Whereas high-profile murders at the start of the interwar period fit the stereotype of apparently unassuming, suburban citizens calculatedly removing tiresome spouses, from the mid-1920s the cases that occupied the front pages were decidedly less cozy. In 1924, a case that became known as the ‘Crumbles Murder’, stretched the skills of celebrity pathologist Sir Bernard Spilsbury as the remains of the victim were so mutilated.

The Crumbles are a stretch of beach east of Eastbourne, where the remains of 38-year-old Emily Kaye were found in a beachside cottage. Kaye had been in an illicit relationship with the charming and handsome, but married, salesman Patrick Mahon. A few months into the affair Kaye became pregnant; Mahon had not told her that he was already married and led her to believe he would marry her. Kaye told her colleagues that she and Mahon would emigrate to South Africa after the wedding; he asked her to take lodgings in a cottage on the Crumbles, in apparent anticipation of their emigration.

It was here that Mahon murdered Kaye, but the exact details of her death were never established. Mahon severed her head and legs and stowed her body in a trunk in a spare room of the cottage. He then went into Eastbourne and picked up another woman, Ethel Duncan, whom he took back to the cottage for the weekend. Duncan was oblivious to the corpse locked away in the spare room. After Duncan left, Mahon destroyed most of Kaye’s body by burning, boiling and pulverising it.

The murder was discovered by a private investigator who had been hired by Mahon’s wife. When Mahon left a bag at the luggage storage in Waterloo station, the private investigator collected this bag and found it contained a bloodied knife. Scotland Yard quickly arrested Mahon and he admitted that Kaye had died, although he framed it as an accident. When Spilsbury and his Home Office colleagues arrived at the cottage, they had great difficulty identifying any of Kaye’s remains. Her skull was never recovered, which led them to assume that the cause of death had been a skull fracture.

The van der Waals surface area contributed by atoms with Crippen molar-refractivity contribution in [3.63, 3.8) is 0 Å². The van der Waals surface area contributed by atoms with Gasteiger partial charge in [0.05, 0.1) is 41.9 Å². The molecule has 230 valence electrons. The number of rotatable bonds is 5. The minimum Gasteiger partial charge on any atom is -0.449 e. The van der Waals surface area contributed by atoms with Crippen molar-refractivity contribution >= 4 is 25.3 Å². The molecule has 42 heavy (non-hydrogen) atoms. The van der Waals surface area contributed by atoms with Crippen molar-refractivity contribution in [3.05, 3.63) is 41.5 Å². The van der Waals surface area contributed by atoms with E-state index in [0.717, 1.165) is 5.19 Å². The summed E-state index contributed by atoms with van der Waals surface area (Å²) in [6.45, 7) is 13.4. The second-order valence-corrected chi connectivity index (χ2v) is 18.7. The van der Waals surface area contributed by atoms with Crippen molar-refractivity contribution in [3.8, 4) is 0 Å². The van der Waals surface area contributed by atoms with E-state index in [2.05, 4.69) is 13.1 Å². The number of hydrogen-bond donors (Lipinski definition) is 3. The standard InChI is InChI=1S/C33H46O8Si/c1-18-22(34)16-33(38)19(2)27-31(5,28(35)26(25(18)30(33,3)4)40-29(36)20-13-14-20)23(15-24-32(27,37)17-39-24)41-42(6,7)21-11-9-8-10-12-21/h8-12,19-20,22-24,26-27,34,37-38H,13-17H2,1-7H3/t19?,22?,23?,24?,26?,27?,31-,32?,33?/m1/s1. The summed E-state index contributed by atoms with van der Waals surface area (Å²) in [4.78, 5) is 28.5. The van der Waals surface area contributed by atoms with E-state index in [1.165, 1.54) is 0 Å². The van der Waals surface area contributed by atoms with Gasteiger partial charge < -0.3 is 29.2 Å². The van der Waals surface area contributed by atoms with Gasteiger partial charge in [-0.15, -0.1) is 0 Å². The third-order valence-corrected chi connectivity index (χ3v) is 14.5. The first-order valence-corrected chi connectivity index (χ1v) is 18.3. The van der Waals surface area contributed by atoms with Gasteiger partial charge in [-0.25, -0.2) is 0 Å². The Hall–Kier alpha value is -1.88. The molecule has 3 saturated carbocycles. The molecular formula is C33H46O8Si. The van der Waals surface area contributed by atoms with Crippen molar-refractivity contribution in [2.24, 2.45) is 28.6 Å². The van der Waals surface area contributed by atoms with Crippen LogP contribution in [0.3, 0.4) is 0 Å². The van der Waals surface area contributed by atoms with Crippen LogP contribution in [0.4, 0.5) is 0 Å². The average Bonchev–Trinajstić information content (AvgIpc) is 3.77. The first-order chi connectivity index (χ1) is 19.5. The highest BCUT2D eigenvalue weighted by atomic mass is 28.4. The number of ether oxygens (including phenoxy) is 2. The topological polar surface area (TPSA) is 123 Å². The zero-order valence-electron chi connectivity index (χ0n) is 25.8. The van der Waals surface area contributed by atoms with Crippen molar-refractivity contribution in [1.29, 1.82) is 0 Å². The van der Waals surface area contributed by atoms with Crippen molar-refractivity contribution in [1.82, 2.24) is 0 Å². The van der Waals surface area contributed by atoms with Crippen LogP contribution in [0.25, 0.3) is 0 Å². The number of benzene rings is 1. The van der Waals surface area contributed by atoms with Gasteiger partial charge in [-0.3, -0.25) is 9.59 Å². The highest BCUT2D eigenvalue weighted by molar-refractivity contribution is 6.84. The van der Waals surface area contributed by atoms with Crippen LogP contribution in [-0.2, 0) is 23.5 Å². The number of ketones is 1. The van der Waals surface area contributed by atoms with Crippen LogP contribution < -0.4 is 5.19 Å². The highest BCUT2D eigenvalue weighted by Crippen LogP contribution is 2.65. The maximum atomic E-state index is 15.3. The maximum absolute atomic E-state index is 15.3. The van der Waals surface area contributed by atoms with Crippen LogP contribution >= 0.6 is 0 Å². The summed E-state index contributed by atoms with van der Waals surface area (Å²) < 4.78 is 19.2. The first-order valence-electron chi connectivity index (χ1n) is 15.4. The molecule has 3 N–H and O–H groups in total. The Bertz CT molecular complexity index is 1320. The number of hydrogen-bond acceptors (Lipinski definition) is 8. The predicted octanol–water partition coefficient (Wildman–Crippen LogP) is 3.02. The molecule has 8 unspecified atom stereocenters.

After the Crumbles murder Spilsbury developed a ‘murder bag’ for Scotland Yard officers, a standard kit they could use in crime scenes which included ‘rubber gloves, a hand lens, a tape measure, a straightedge ruler, swabs, sample bags, forceps, scissors, a scalpel, and other instruments that may be called for.’[i] Spilsbury had been appalled by the casual conduct of the Scotland Yard detectives at the crime scene.

Patrick Mahon, Sunday Express, 12 March 1933, p. 13

Mahon was found guilty of murder and executed in September 1924. Mahon’s good looks, replicated in newspapers across the country during the investigation and trial, seemed to make his acts even more discordant. When the diaries of ‘nightclub queen’ Kate Meyrick were serialised in the Sunday Express in 1933, they were accompanied by a photo of Mahon who Meyrick claimed visited her club quite often. At the time of his arrest, she wrote ‘He is a very nice good-looking man (…) [his eyes] were not like the eyes of ordinary people; there was something behind them.’[ii] As befitted a notorious murderer, his execution became another part of his myth: there were persistent rumours that he had tried to jump off the scaffold when the trapdoor opened.